The country's interior minister says the government has no reason to end support of a surveillance mission because of a Turkish move into north Iraq. But Turkey's leader says his country eventually will send more troops.
Eye on the screen: Crew members in an AWACS surveillance plane.
When Otto Schily joins his German leaders at Monday's meeting of the country's security cabinet, the interior minister expects to find a familiar subject on the agenda -- a discussion about a possible Turkish incursion into northern Iraq.
The issue forced the security cabinet to convene in Berlin on Saturday. After the discussions, Foreign Minister Joschka Fischer issued an ultimatum to the Turkish government, the NATO ally that Germany reluctantly agreed to assist in the Iraq conflict by providing Patriot air-defense missiles and crew members for military surveillance aircraft known as airborne warning and control systems, or AWACS.
"If Turkey becomes involved in the war, then it’s a new situation for us, and it would cause the removal of German servicemembers from the AWACS aircraft," Fischer said.
The cabinet issued the warning after its members discussed media reports that began to circulate early Saturday. According to these reports, Turkey sent more than 1,500 troops into northern Iraq as part of plans to control any refugee exodus from the U.S.-led war against Baghdad and to prevent any "terrorist activity" by the Kurdish population in the region.
Turkish military denies any change
The reports prompted the Turkish military to issue a denial later in the day. "The reports in question are not true. They do not reflect reality," a military statement said.
A day later, Schily said the German government had not yet seen any reason to carry out its threat. "Our intelligence shows that Turkey has not created a situation that was different from the one in the past," the interior minister said on the public television network ARD.
Small numbers of Turkish troops have been in northern Iraq since the 1990s, operating against rebel Turkish Kurds who have retreated there. Turkey is concerned that a Kurdish state could emerge after the war against Iraq and would reignite the armed Kurdish separatism in southeastern Turkey that cost 30,000 lives in the 1980s and 1990s. Iraqi Kurdish groups fear Turkey might move to crush the autonomy they have enjoyed since Baghdad lost control of the area after the 1991 Persian Gulf War.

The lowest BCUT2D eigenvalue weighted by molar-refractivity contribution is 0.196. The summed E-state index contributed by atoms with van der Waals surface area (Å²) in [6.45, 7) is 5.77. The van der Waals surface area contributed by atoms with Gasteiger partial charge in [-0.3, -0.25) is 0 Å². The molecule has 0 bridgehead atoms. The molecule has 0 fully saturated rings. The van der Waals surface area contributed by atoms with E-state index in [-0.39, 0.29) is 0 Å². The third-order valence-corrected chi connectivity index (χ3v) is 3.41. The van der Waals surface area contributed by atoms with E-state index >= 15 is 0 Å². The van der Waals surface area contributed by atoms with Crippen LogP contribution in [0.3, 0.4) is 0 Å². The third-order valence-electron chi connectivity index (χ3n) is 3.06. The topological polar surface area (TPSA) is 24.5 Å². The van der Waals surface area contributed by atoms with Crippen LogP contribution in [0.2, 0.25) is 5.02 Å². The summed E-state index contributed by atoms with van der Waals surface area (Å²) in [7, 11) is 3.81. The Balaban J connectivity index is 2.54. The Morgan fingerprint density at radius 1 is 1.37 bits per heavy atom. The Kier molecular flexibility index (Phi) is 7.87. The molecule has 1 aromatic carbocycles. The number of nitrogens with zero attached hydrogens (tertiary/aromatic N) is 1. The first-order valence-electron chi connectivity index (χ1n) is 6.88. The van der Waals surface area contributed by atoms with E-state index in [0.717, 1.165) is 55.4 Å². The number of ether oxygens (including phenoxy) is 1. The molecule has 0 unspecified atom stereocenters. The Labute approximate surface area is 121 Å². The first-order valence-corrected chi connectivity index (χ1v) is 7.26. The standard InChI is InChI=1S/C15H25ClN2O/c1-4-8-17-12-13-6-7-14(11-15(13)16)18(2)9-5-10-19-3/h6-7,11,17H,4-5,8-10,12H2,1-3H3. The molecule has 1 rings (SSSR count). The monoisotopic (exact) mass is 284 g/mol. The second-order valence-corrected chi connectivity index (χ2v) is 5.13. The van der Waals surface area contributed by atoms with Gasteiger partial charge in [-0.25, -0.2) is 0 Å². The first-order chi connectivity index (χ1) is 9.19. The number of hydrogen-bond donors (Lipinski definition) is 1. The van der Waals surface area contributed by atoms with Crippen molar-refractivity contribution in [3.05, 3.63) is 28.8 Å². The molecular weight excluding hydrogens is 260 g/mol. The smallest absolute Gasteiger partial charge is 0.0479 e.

German intelligence shows that the Turkish military increased its forces in the region this year from about 1,500 to 4,000 as the possibility of a U.S.-led war against Saddam Hussein grew. The troops were assigned to secure the 200-mile border with Iraq and prepare five refugees camps. German intelligence officials said the Turkish military could have been rotating personnel assigned to the force in northern Iraq. But they said they had seen no sign that the Turkish government was creating a force that could advance into northern Iraq.
Troop movement still planned
Recep Tayyip Erdogan
Turkey still wants to send forces to the region and has laid the political groundwork for the mission, the country's new prime minister, Racep Tayyip Erdogan, told the U.S. magazine Newsweek. Erdogan said the country discussed its interest during talks it held with the United States over the granting of overflight rights for American planes attacking Iraq. Turkey granted those rights on Friday, and Erdogan indicated in the interview that the troop deployment would be forthcoming as a form of payback.
"When we were asked for overflight rights, we said we would like to see Turkish troops in northern Iraq, and the U.S. approved that. ... Our foreign minister made this agreement during a discussion with (U.S. Secretary of State) Colin Powell," Erdogan told the magazine.
Turkey will be allowed to send those troops about 12 miles inside northern Iraq in order to prevent problems among Kurdish groups there, he said.
In a television address on Sunday, Erdogan defended his plans to send troops into the area. "The presence of Turkish soldiers in the region will bring an element of security and stability to Tukey and the region," he said.
The issue of NATO assistance to Turkey triggered one of the worst crises in the alliance's 53-year history. Germany, France and Belgium, opponents of a possible U.S. war against Iraq at the time, vetoed the America request to assist Turkey. All three maintained that such preparations would indicate that a war against Iraq was inevitable. The alliance's leadership worked out a compromise after a six days of talks, and NATO eventually sent four of the AWACS planes to Turkey to watch over the country's airspace. Germany is providing one-third of the air crews, about 20 servicemembers. If the country pulled out those crew members, the alliance could not continue the mission.
Decision fuels criticism
The threat issued on Saturday by the government of Chancellor Gerhard Schröder triggered criticism from the parliamentary opposition and from Turkey's foreign minister, Abdullah Gül.
"You cannot just single-handedly pull German servicemembers from a NATO mission without damaging the alliance," said Friedbert Pflüger of the Christian Democratic Union.
But Volker Beck, a member of the government's junior coalition partner, said on Sunday that the government had consulted with NATO before making the decision. Beck, a member of the Greens, also said the decision reflected the government's anti-war stance.
In Ankara, Gül accused Germany of taking contradictory positions, expressing readiness to stop support of Turkey while allowing the United States to use its bases in Germany for the war on Iraq. "Are American planes taking off from German bases?" Gül was quoted by the Turkish newspaper Milliyet as saying over the weekend. "Isn't Germany actually taking part in it?"